- Wider business class seats finally get leg and foot rests, AC/USB sockets
- Slimline economy offer more comfort and legroom, USB power
- Every seat includes inbuilt holder for tablets and smartphones
Virgin Australia is promising passengers a better experience when travelling on its Boeing 737 MAX jet regardless of which seat they’re in, with new business and economy seats offering greater comfort and convenience.
But those seats won’t be limited to the 737 MAX – a tip-to-tail refresh of Virgin’s current 737 fleet (including the older 737-700 series) will make these business and economy seats standard across all Virgin Australia jets.
The airline says this $110m overhaul “will commence later this year, with the work set to be complete in the next two years, subject to operational requirements.”
The upgrade will also see WiFi fitted to the "majority of aircraft", Virgin says – there’ll be free WiFi for business class passengers, Velocity Platinum frequent flyers and members of the invitation-only Beyond program, with a small fee for all other travellers.
However, one unique feature of the MAX which won’t be added to the 737s will be the MAX’s massive overhead luggage bins.
These adopt a more cavernous design allowing “capacity to stow up to 50 per cent more carry-on baggage” – sufficient to accommodate one standard-sized carry-on bag for every passenger because those bags can now slide in on their side rather than going in flat.
Even so, the airline says its carry-on luggage limits will not be increasing, and will remain pegged at the current 7kg of economy and up to two smaller items of 7kg each in business class.
The new seats were officially revealed during a media event and walk-though at Virgin’s Brisbane hangar base of the first factory-fresh 737 MAX, which arrived last month and will take over the Cairns-Tokyo route as of July 30 after appearing on a number of domestic routes in the coming weeks “to allow time for crew familiarisation and to obtain routine regulatory approvals.”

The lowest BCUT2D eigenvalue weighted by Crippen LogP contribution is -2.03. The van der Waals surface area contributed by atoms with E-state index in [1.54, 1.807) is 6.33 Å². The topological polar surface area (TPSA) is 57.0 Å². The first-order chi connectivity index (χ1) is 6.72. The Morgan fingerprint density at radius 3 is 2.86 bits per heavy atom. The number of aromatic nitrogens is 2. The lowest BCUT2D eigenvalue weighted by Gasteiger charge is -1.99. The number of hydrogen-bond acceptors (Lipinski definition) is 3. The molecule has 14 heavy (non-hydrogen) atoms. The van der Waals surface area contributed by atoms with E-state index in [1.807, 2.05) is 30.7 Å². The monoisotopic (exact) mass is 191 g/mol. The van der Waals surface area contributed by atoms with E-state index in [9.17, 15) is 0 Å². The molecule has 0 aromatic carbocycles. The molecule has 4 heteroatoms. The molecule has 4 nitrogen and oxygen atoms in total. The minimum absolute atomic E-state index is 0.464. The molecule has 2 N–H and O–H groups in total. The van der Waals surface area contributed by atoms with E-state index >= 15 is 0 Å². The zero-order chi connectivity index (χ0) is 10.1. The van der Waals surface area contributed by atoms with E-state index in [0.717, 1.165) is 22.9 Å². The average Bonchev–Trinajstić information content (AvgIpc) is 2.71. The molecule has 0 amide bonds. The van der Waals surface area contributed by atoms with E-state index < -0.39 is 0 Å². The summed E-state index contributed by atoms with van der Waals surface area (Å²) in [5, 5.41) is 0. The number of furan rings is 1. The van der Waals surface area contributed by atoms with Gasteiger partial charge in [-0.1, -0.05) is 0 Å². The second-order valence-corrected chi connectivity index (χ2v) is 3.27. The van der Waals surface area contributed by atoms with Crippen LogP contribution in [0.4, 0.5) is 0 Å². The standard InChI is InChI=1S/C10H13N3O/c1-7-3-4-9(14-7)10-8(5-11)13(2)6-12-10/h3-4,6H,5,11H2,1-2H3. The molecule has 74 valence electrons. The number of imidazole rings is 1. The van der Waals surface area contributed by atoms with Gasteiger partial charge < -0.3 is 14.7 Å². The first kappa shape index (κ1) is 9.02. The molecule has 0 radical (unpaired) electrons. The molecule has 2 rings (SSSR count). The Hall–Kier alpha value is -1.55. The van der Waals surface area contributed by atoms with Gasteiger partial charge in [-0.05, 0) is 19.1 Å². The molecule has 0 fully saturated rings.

Virgin has signed up for eight of the Boeing 737 MAX 8 jets; these will be followed by 25 of the larger MAX 10 jets from late 2024.
Speaking with Executive Traveller on the sidelines of the launch event, a Virgin spokesperson says five to six more MAX 8 will be delivered by the end of this year, with the remainder to be handed over by the end of Q1 2024.
The MAX series “will do a great job for us transcontinental (and) it’ll do a great job for us in more traditional short-haul international routes,” Virgin Australia Group CEO Jayne Hrdlicka has previously remarked, although the initial tranche of MAX 8s are expected to dominate overseas hops to the likes of Bali and Fiji.
Virgin Australia’s new business, economy seats
What can travellers expect from Virgin Australia’s new business class and economy class seats?
If you’ve flown on one of the two Virgin 737s which used to belong to Singapore Airlines’ regional arm SilkAir, these new seats won’t be new at all.
That’s because those two jets were used as a test-bed to assess these exact same seats from late 2021, meaning Virgin’s frequent flyers are likely to already have encountered them on the domestic network.
(One give-away that you are on an ex-SilkAir 737 is the former airline’s floral detailing which remains embossed on the bulkhead in front of business class).
“In 2021 we introduced a prototype cabin interior on two Boeing 737-800 aircraft” explains Virgin Australia Group Chief Customer and Digital Officer, Paul Jones.
“Over the last couple of years we’ve been able to obtain feedback from our guests, which enables us to enhance our entire Boeing fleet with the features that are most important to them. We’ve always said that we are a business that listens to its customers, and this is a testament to that.”
However, those two Virgin 737 test-bed aircraft lacked any divider between the business and economy cabins – something which premium passengers were quick to notice and complain about, although economy passengers in the first row (row 3) loved the extra legroom.